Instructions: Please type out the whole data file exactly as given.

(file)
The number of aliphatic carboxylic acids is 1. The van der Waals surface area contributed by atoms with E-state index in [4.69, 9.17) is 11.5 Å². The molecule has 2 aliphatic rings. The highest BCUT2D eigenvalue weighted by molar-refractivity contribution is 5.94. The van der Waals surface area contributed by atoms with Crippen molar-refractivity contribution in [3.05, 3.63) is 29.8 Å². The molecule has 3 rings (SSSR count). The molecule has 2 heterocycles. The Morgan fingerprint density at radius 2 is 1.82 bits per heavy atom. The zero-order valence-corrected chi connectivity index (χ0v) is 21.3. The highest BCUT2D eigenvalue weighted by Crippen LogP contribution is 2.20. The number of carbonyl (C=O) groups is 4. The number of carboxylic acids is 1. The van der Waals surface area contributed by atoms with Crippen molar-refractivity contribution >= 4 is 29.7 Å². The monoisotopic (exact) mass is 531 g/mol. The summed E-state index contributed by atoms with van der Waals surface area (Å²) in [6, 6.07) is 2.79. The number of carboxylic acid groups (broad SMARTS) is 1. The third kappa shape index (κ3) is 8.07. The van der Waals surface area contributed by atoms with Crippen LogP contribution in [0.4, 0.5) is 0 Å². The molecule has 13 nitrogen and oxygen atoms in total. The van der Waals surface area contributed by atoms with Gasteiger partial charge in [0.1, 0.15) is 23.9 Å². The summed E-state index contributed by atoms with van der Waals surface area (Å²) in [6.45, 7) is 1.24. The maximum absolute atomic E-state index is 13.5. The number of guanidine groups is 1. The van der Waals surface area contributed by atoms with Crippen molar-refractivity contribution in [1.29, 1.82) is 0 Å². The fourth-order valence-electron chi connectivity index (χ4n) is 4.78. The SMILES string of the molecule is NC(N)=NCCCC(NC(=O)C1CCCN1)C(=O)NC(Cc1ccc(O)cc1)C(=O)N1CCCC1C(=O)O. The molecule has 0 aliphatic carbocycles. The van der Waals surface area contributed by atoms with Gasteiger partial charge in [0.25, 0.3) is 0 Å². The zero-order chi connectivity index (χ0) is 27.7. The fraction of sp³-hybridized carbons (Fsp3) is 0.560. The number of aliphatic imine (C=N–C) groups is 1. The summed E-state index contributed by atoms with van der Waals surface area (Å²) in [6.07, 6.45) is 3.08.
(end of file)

The number of aliphatic carboxylic acids is 1. The van der Waals surface area contributed by atoms with E-state index in [4.69, 9.17) is 11.5 Å². The molecule has 2 aliphatic rings. The highest BCUT2D eigenvalue weighted by molar-refractivity contribution is 5.94. The van der Waals surface area contributed by atoms with Crippen molar-refractivity contribution in [3.05, 3.63) is 29.8 Å². The molecule has 3 rings (SSSR count). The molecule has 2 heterocycles. The Morgan fingerprint density at radius 2 is 1.82 bits per heavy atom. The zero-order valence-corrected chi connectivity index (χ0v) is 21.3. The highest BCUT2D eigenvalue weighted by Crippen LogP contribution is 2.20. The number of carbonyl (C=O) groups is 4. The number of carboxylic acids is 1. The van der Waals surface area contributed by atoms with Crippen molar-refractivity contribution >= 4 is 29.7 Å². The monoisotopic (exact) mass is 531 g/mol. The summed E-state index contributed by atoms with van der Waals surface area (Å²) in [6, 6.07) is 2.79. The number of carboxylic acid groups (broad SMARTS) is 1. The third kappa shape index (κ3) is 8.07. The van der Waals surface area contributed by atoms with Crippen LogP contribution in [0.4, 0.5) is 0 Å². The molecule has 13 nitrogen and oxygen atoms in total. The van der Waals surface area contributed by atoms with Gasteiger partial charge in [0.1, 0.15) is 23.9 Å². The summed E-state index contributed by atoms with van der Waals surface area (Å²) in [6.45, 7) is 1.24. The maximum absolute atomic E-state index is 13.5. The number of guanidine groups is 1. The van der Waals surface area contributed by atoms with Crippen molar-refractivity contribution in [1.29, 1.82) is 0 Å². The fourth-order valence-electron chi connectivity index (χ4n) is 4.78. The SMILES string of the molecule is NC(N)=NCCCC(NC(=O)C1CCCN1)C(=O)NC(Cc1ccc(O)cc1)C(=O)N1CCCC1C(=O)O. The molecule has 0 aliphatic carbocycles. The van der Waals surface area contributed by atoms with Gasteiger partial charge in [0.25, 0.3) is 0 Å². The zero-order chi connectivity index (χ0) is 27.7. The fraction of sp³-hybridized carbons (Fsp3) is 0.560. The number of aliphatic imine (C=N–C) groups is 1. The summed E-state index contributed by atoms with van der Waals surface area (Å²) in [6.07, 6.45) is 3.08.